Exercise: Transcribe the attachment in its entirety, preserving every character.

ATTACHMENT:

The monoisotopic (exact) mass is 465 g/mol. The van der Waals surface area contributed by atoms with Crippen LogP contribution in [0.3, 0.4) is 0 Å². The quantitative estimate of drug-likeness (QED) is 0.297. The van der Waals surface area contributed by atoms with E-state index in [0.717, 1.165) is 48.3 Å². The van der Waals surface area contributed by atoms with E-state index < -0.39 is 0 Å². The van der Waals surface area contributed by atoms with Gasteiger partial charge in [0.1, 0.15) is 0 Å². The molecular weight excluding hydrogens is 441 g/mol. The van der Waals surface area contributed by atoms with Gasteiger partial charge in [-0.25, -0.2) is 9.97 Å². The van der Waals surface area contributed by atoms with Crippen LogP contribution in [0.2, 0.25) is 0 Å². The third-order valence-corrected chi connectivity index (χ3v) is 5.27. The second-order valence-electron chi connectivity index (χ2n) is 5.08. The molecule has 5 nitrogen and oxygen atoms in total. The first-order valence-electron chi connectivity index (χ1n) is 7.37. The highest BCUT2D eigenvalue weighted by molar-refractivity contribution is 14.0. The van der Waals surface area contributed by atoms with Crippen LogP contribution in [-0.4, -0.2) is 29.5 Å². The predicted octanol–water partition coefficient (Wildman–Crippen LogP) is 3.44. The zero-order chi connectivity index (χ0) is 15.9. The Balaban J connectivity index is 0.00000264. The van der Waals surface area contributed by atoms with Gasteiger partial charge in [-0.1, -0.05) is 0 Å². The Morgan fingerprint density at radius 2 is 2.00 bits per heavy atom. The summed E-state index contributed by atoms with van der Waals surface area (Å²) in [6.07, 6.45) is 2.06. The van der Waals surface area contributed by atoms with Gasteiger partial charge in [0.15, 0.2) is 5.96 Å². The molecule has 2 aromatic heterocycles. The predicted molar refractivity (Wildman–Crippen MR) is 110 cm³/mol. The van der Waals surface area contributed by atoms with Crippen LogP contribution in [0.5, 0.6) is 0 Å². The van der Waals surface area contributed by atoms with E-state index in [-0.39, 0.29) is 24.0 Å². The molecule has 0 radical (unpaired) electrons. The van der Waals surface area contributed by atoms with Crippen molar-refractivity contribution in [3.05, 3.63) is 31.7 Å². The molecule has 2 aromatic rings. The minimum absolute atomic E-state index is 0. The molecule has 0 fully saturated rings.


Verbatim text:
The monoisotopic (exact) mass is 465 g/mol. The van der Waals surface area contributed by atoms with Crippen LogP contribution in [0.3, 0.4) is 0 Å². The quantitative estimate of drug-likeness (QED) is 0.297. The van der Waals surface area contributed by atoms with E-state index in [0.717, 1.165) is 48.3 Å². The van der Waals surface area contributed by atoms with E-state index < -0.39 is 0 Å². The van der Waals surface area contributed by atoms with Gasteiger partial charge in [0.1, 0.15) is 0 Å². The molecular weight excluding hydrogens is 441 g/mol. The van der Waals surface area contributed by atoms with Gasteiger partial charge in [-0.25, -0.2) is 9.97 Å². The van der Waals surface area contributed by atoms with Crippen LogP contribution in [0.2, 0.25) is 0 Å². The third-order valence-corrected chi connectivity index (χ3v) is 5.27. The second-order valence-electron chi connectivity index (χ2n) is 5.08. The molecule has 5 nitrogen and oxygen atoms in total. The first-order valence-electron chi connectivity index (χ1n) is 7.37. The highest BCUT2D eigenvalue weighted by molar-refractivity contribution is 14.0. The van der Waals surface area contributed by atoms with Crippen LogP contribution in [-0.4, -0.2) is 29.5 Å². The predicted octanol–water partition coefficient (Wildman–Crippen LogP) is 3.44. The zero-order chi connectivity index (χ0) is 15.9. The Balaban J connectivity index is 0.00000264. The van der Waals surface area contributed by atoms with Gasteiger partial charge in [-0.1, -0.05) is 0 Å². The Morgan fingerprint density at radius 2 is 2.00 bits per heavy atom. The summed E-state index contributed by atoms with van der Waals surface area (Å²) in [6.07, 6.45) is 2.06. The van der Waals surface area contributed by atoms with Gasteiger partial charge in [0.15, 0.2) is 5.96 Å². The molecule has 2 aromatic heterocycles. The predicted molar refractivity (Wildman–Crippen MR) is 110 cm³/mol. The van der Waals surface area contributed by atoms with Crippen LogP contribution in [0.5, 0.6) is 0 Å². The van der Waals surface area contributed by atoms with E-state index in [-0.39, 0.29) is 24.0 Å². The molecule has 0 radical (unpaired) electrons. The van der Waals surface area contributed by atoms with Crippen molar-refractivity contribution in [3.05, 3.63) is 31.7 Å². The molecule has 2 aromatic rings. The minimum absolute atomic E-state index is 0. The molecule has 0 fully saturated rings.